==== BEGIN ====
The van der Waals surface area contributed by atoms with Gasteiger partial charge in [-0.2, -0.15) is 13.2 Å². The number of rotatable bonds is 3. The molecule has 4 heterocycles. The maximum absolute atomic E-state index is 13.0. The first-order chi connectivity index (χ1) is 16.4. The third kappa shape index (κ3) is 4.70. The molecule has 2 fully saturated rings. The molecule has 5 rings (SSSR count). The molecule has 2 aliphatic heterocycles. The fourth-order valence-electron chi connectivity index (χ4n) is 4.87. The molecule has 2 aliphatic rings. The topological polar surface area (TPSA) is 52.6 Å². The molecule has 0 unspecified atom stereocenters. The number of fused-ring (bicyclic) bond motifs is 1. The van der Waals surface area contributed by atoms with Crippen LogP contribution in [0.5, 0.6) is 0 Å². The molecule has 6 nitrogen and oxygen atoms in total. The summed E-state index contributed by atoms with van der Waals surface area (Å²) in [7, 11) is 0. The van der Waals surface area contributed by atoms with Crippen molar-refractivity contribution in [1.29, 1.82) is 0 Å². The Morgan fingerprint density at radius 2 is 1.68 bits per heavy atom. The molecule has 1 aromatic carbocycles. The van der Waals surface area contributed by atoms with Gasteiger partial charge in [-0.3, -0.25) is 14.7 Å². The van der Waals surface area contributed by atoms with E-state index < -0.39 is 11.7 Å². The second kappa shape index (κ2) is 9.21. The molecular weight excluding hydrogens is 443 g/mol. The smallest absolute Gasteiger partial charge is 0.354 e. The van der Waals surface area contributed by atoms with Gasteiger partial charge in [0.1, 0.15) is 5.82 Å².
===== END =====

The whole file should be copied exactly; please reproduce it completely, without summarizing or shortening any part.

The van der Waals surface area contributed by atoms with Gasteiger partial charge in [-0.2, -0.15) is 13.2 Å². The number of rotatable bonds is 3. The molecule has 4 heterocycles. The maximum absolute atomic E-state index is 13.0. The first-order chi connectivity index (χ1) is 16.4. The third kappa shape index (κ3) is 4.70. The molecule has 2 fully saturated rings. The molecule has 5 rings (SSSR count). The molecule has 2 aliphatic heterocycles. The fourth-order valence-electron chi connectivity index (χ4n) is 4.87. The molecule has 2 aliphatic rings. The topological polar surface area (TPSA) is 52.6 Å². The molecule has 0 unspecified atom stereocenters. The number of fused-ring (bicyclic) bond motifs is 1. The van der Waals surface area contributed by atoms with Crippen LogP contribution in [0.5, 0.6) is 0 Å². The molecule has 6 nitrogen and oxygen atoms in total. The summed E-state index contributed by atoms with van der Waals surface area (Å²) in [7, 11) is 0. The van der Waals surface area contributed by atoms with Crippen molar-refractivity contribution in [1.29, 1.82) is 0 Å². The Morgan fingerprint density at radius 2 is 1.68 bits per heavy atom. The molecule has 1 aromatic carbocycles. The van der Waals surface area contributed by atoms with Gasteiger partial charge in [-0.3, -0.25) is 14.7 Å². The van der Waals surface area contributed by atoms with E-state index < -0.39 is 11.7 Å². The second kappa shape index (κ2) is 9.21. The molecular weight excluding hydrogens is 443 g/mol. The smallest absolute Gasteiger partial charge is 0.354 e. The van der Waals surface area contributed by atoms with Gasteiger partial charge in [0.1, 0.15) is 5.82 Å².